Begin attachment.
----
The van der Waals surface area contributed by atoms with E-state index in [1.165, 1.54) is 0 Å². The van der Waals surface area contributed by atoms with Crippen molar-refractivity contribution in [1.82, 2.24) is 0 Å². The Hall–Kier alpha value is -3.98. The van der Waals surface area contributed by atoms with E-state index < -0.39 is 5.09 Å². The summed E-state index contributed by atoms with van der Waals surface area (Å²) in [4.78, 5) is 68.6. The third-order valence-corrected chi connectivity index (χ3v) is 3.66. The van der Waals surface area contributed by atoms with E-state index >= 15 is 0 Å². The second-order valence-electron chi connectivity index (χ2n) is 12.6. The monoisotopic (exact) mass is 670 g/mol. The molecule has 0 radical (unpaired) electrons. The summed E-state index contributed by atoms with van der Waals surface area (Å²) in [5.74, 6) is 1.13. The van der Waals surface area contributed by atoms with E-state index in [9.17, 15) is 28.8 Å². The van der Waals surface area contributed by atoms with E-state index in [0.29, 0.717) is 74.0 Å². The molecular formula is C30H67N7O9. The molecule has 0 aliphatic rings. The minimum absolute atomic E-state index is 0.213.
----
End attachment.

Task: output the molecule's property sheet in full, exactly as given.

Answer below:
The van der Waals surface area contributed by atoms with E-state index in [1.165, 1.54) is 0 Å². The van der Waals surface area contributed by atoms with Crippen molar-refractivity contribution in [1.82, 2.24) is 0 Å². The Hall–Kier alpha value is -3.98. The van der Waals surface area contributed by atoms with E-state index < -0.39 is 5.09 Å². The summed E-state index contributed by atoms with van der Waals surface area (Å²) in [4.78, 5) is 68.6. The third-order valence-corrected chi connectivity index (χ3v) is 3.66. The van der Waals surface area contributed by atoms with E-state index >= 15 is 0 Å². The second-order valence-electron chi connectivity index (χ2n) is 12.6. The monoisotopic (exact) mass is 670 g/mol. The molecule has 0 radical (unpaired) electrons. The summed E-state index contributed by atoms with van der Waals surface area (Å²) in [5.74, 6) is 1.13. The van der Waals surface area contributed by atoms with E-state index in [9.17, 15) is 28.8 Å². The van der Waals surface area contributed by atoms with E-state index in [0.29, 0.717) is 74.0 Å². The molecular formula is C30H67N7O9. The molecule has 0 aliphatic rings. The minimum absolute atomic E-state index is 0.213.